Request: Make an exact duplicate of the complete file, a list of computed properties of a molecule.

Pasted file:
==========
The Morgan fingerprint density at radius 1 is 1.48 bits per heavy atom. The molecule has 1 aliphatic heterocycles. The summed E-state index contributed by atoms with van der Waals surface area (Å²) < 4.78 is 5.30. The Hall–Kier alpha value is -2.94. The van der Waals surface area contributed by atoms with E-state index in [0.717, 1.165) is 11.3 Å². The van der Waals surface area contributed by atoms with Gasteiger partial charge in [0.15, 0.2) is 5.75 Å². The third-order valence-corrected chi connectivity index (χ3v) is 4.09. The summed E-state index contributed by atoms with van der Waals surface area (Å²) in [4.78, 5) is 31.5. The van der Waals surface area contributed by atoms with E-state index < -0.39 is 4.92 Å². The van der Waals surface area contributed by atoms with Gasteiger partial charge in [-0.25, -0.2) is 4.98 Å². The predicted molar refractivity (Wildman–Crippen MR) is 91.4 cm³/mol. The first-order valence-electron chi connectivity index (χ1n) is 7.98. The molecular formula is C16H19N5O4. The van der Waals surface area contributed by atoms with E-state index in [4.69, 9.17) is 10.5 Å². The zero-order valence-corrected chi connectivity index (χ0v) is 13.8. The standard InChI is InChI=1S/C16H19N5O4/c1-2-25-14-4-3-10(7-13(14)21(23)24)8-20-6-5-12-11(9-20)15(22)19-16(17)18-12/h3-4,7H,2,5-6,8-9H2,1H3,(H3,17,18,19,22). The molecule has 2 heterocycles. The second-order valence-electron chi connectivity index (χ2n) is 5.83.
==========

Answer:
The Morgan fingerprint density at radius 1 is 1.48 bits per heavy atom. The molecule has 1 aliphatic heterocycles. The summed E-state index contributed by atoms with van der Waals surface area (Å²) < 4.78 is 5.30. The Hall–Kier alpha value is -2.94. The van der Waals surface area contributed by atoms with E-state index in [0.717, 1.165) is 11.3 Å². The van der Waals surface area contributed by atoms with Gasteiger partial charge in [0.15, 0.2) is 5.75 Å². The third-order valence-corrected chi connectivity index (χ3v) is 4.09. The summed E-state index contributed by atoms with van der Waals surface area (Å²) in [4.78, 5) is 31.5. The van der Waals surface area contributed by atoms with E-state index < -0.39 is 4.92 Å². The van der Waals surface area contributed by atoms with Gasteiger partial charge in [-0.25, -0.2) is 4.98 Å². The predicted molar refractivity (Wildman–Crippen MR) is 91.4 cm³/mol. The first-order valence-electron chi connectivity index (χ1n) is 7.98. The molecular formula is C16H19N5O4. The van der Waals surface area contributed by atoms with E-state index in [4.69, 9.17) is 10.5 Å². The zero-order valence-corrected chi connectivity index (χ0v) is 13.8. The standard InChI is InChI=1S/C16H19N5O4/c1-2-25-14-4-3-10(7-13(14)21(23)24)8-20-6-5-12-11(9-20)15(22)19-16(17)18-12/h3-4,7H,2,5-6,8-9H2,1H3,(H3,17,18,19,22). The molecule has 2 heterocycles. The second-order valence-electron chi connectivity index (χ2n) is 5.83.